Sexual activity was fairly low among PWID; only four out of ten PWID reported being sexually active in the past 1 month. Few PWID engaged in casual and commercial sexual activity. Most of the sexually active PWID had regular partners. However, the majority did not use condoms consistently in these sexual partnerships, thus putting PWID and their regular partners at risk for HIV and other STIs. These findings are suggestive that risky injecting behaviors rather than sexual practices may be the most important factor contributing to HIV transmission among this population. Although drug-injecting behaviors should remain the focus of any harm-reduction programs, condom use, particularly within regular partnerships, should be part of a comprehensive HIV prevention program for PWID.

Some limitations should be mentioned. The actual sample size was lower than our target sample size due to the time and resources available. Low recruitment may have been due in part to the distance of the study site from drug-using locations. Recruitment remained low despite attempts to offer transport to the study site from drug-using locations. Although the relatively small sample size resulted in wider CI for some estimates, particularly HIV prevalence in female PWID, the estimates still provide useful information for programs and policies as this was a rigorously conducted population-based study. While it is possible that fewer females participated in the study due to the study’s STI testing procedures such as a vaginal swab, it is likely to be minimal since they were free to decline this procedure. The study’s small proportion of females is also in line with other studies of PWID in the African region. Further research is needed particularly for female PWID. Future studies with PWID should also make an effort to recruit middle- and upper-class PWID. Additionally, the high proportion of recently initiated PWID may be a result of sampling bias that RDS is not able to account for or social desirability bias (if participants perceive longer term use as negative). However, high proportions of recently initiated PWID have been observed in other surveillance surveys with PWID. In Nigeria, the median time since first injection was 2–7 years across six states [16]. Lastly, assumptions for RDS must be met in order to arrive at an unbiased estimate. Based on our formative assessment for this survey, two of the four assumptions were likely met (i.e., the target population know each other as members of the population in question and networks form one single large component). The assumption that participants report network size accurately was likely met given that the mean (26), median (10), and the interquartile range (5 and 20) are reasonable. The last assumption (i.e., random recruitment of peers) is difficult to assess within the context of a surveillance survey.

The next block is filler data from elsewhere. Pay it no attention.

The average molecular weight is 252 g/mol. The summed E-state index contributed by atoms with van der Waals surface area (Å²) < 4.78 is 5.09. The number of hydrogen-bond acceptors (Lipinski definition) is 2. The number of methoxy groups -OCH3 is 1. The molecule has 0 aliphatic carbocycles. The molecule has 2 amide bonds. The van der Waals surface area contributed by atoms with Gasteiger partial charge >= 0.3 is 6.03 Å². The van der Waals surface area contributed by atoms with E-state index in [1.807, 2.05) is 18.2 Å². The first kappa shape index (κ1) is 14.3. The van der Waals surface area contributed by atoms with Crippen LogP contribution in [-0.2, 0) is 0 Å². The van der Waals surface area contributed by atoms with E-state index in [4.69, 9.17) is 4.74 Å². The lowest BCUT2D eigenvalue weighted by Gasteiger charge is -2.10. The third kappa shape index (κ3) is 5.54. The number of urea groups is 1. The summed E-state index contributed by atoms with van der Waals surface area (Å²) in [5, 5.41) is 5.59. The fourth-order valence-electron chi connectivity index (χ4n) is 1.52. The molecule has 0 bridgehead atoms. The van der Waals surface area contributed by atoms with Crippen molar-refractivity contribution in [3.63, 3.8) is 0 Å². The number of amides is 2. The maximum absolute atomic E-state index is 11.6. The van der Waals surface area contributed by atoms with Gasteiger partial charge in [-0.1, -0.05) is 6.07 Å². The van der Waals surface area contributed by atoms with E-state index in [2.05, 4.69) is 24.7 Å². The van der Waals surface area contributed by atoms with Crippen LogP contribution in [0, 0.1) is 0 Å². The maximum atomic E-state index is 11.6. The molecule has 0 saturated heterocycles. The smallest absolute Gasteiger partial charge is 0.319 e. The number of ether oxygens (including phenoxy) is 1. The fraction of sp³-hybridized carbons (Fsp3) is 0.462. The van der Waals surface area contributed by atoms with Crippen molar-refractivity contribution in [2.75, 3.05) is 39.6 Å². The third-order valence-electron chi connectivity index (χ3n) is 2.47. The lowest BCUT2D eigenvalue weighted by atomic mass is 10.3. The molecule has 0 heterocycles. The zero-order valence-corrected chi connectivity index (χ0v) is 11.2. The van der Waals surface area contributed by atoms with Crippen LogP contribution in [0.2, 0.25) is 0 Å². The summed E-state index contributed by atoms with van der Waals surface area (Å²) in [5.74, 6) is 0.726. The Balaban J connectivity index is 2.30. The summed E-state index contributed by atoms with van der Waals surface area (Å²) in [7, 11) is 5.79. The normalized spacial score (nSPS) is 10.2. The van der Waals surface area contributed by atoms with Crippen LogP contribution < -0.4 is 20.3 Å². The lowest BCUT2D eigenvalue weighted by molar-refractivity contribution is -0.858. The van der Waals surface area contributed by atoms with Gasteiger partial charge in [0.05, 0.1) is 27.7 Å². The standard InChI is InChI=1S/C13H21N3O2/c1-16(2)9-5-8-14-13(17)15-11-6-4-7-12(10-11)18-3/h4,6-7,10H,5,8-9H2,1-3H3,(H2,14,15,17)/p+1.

Conclusion

Our findings indicate that given the high HIV prevalence and the high levels of risky injection practices among PWID in Nairobi, there is a potential to see increases in HIV prevalence in this population. In addition, more than one-half of sexually active PWID had non-injecting sex partners, thus HIV infection among PWID may continue to fuel the HIV epidemic in the general, non-injecting population. Thus, comprehensive, harm-reduction programs tailored toward PWID and their sex partners need to be implemented in full force. Comprehensive harm reduction programs for PWID include access to sterile injection equipment, drug dependence treatment, ART for those who are HIV positive, HIV counseling and testing, prevention and treatment of STIs, prevention, vaccination, and treatment of viral hepatitis, prevention and treatment of TB, and risk reduction information for PWID and their sex partners, and condom distribution for PWID and their sex partners [71]. There is evidence of harm-reduction programs reducing risky injection behaviors, and countries that have implemented harm-reduction programs have seen declines in new drug-related HIV infections [72, 73]. Modeling exercises show that if key interventions such as HIV counseling and testing, needle exchange and drug treatment such as medication-assisted treatment are offered along with needed expansion of ART, approximately 2,000 new HIV infections could be averted among PWID between 2012 and 2015 throughout Kenya, which represents a 56 % reduction compared to the status quo scenario [4]. There is evidence that PWID can adhere to ART regimen with supportive interventions such as psychosocial support, medication assisted therapy for drug dependence, directly administered ART, and nurse-delivered interventions [74, 75, 76].